The Commoditization of Ecommerce

 

What is Commoditization?

Commoditization refers to a process in which goods or services become relatively indistinguishable from the same type of offerings presented by a rival company. Generally speaking, commoditized products within categories are so similar to one another that they are only distinguished by the price tags attached to them. These good and services lose most of their distinguishable attributes and end up becoming simple commodities in the eyes of the market or consumers. A key effect of commoditization is that the pricing power of the product manufacturer or service provider is weakened.

 While it may sound counter-intuitive, innovation is often the cause of commoditization. When a company introduces a revolutionary new product or improves an existing product to an extreme degree premium pricing is justified for these items. This galvanizes the market and before you know it everyone is incorporating once revolutionary features and technology into their products. A good example of this is the iPhone, upon release it’s touchscreen and multitasking capabilities were revolutionary, but it wasn’t long before every phone had a touchscreen and the same type of multitasking ability, these once distinctive features are now available everywhere, they’ve been commoditised. This is part of the reason you see Apple release a new iPhone so frequently, they are constantly trying to stay ahead of commoditization. 

Challenges of Commoditization

One of the primary challenges of commoditization is that innovation isn’t enough. It turns into a Red Queen’s race. In Lewis Carroll’s Through the Looking-glass the Red Queen and Alice are running but staying in the same spot: 

“Well, in our country,” said Alice, still panting a little, “you’d generally get to somewhere else—if you run very fast for a long time, as we’ve been doing.”

“A slow sort of country!” said the Queen. “Now, here, you see, it takes all the running you can do, to keep in the same place. If you want to get somewhere else, you must run at least twice as fast as that!”

Innovation is continuous, quickly copied and what one company does the others soon meet. Innovation erodes profit rather than increasing it. Value chains become more efficient, there is often less profit to share, and what profit there is, generally flows to the part of the value chain in direct contact with the end user. Differentiation disappears. So Software providers quickly reach feature parity across all devices and platforms. Standing out in this environment becomes exponentially more difficult.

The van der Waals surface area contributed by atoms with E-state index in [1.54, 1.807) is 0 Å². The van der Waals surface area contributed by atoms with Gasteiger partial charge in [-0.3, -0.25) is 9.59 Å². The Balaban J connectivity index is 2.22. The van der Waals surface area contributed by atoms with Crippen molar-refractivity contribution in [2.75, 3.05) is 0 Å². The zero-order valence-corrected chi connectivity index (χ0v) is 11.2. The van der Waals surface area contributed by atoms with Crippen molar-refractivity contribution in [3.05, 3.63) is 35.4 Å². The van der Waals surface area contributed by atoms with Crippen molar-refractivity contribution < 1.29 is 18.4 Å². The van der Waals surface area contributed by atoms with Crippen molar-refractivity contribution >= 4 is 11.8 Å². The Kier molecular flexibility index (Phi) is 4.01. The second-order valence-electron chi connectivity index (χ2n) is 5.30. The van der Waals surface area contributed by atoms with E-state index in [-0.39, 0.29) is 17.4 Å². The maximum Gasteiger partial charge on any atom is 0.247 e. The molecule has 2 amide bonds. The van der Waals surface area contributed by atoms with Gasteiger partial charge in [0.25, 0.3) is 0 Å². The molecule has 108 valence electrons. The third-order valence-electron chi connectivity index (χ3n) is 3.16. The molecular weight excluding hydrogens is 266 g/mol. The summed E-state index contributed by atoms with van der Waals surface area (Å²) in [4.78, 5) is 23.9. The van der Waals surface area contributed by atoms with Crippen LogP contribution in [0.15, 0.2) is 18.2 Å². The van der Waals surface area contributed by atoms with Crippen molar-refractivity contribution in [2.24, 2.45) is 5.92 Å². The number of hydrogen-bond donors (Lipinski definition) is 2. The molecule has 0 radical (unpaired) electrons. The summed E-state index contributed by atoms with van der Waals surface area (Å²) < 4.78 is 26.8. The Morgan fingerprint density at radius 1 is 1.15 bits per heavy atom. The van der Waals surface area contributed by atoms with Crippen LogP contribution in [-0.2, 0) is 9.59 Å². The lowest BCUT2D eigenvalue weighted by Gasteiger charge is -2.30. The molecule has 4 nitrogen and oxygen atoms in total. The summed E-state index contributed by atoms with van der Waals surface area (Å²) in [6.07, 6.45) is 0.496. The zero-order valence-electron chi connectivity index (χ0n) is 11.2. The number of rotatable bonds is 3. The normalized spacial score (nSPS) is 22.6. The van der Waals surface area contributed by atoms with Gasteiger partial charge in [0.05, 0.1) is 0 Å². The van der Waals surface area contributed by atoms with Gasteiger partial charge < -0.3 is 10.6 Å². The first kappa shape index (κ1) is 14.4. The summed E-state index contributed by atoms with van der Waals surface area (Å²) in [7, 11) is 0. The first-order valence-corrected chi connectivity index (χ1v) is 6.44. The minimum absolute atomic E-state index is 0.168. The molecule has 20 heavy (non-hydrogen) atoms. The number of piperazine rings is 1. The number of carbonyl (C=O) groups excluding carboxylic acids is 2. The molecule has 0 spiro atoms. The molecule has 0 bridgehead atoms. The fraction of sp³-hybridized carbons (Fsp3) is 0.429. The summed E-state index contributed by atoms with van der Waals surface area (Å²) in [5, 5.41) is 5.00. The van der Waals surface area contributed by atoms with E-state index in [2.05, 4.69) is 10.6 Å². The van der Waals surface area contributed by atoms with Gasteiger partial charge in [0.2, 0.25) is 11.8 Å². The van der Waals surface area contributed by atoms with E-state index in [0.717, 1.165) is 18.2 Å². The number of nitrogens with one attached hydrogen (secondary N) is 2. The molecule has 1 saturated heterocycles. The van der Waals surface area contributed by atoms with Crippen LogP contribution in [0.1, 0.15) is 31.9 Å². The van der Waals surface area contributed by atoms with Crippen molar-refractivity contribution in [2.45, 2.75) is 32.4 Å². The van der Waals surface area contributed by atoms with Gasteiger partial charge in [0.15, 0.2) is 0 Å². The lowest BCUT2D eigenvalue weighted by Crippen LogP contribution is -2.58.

Artificial intelligence is driving commoditization among ecommerce platforms. AI is helping us understand our customers, optimize our systems, segment our markets and build all sorts of functionality. It is not a differentiator. It is table stakes at this point. This is another barrier to entry for some and a factor which keeps the playing field level within the established 

Commoditization is good for consumers, the buying decision is streamlined for them; the complications of purchase decisions are largely removed and they can find the product they want at increasingly low prices. The problem for businesses is that they have to find a way to provide their products at increasingly low prices in order to remain competitive. This causes ever declining profit margins. 

To summarise, the commoditization of ecommerce platforms is a very real hardship that has the potential to steadily intensify as time goes on, being stuck in an increasingly difficult Red Queen’s race isn’t a prospect any company would look forward to.  In an environment where companies have to ‘run’ just to stay in the same place within their market, innovation is risky and gaining a real edge is increasingly difficult.  

How to Overcome the Challenges of Commoditization 

  • Innovation is better understood than ever before. Buyers are also more sophisticated and read the same blogs as the investors and innovators. To some extent, differentiation depends on information asymmetry and information asymmetries get driven out of markets quickly these days. However, being at the forefront of this information distribution is a way to stand out. 
  • Building your own brand ( webinars, hackathons, conferences). Once again Apple and the iPhone provide a good example, part of the reason Apple has managed to keep their prices so high is by building their brand and marketing based on that.
  • Become the OEM (original equipment manufacturer) provider of choice. – Many commoditized applications are built on top of other commoditised solutions, like Databases or by using AWS as their backend solution. 
  • Customer service, Even if your competitors are able to replicate your technology and business model they might not be able to beat the level of customer support you can offer for your products and implementations. 

References

 Through the Looking-Glass, chapter 2 – https://www.gutenberg.org/files/12/12-h/12-h.htm

 

Related Case Studies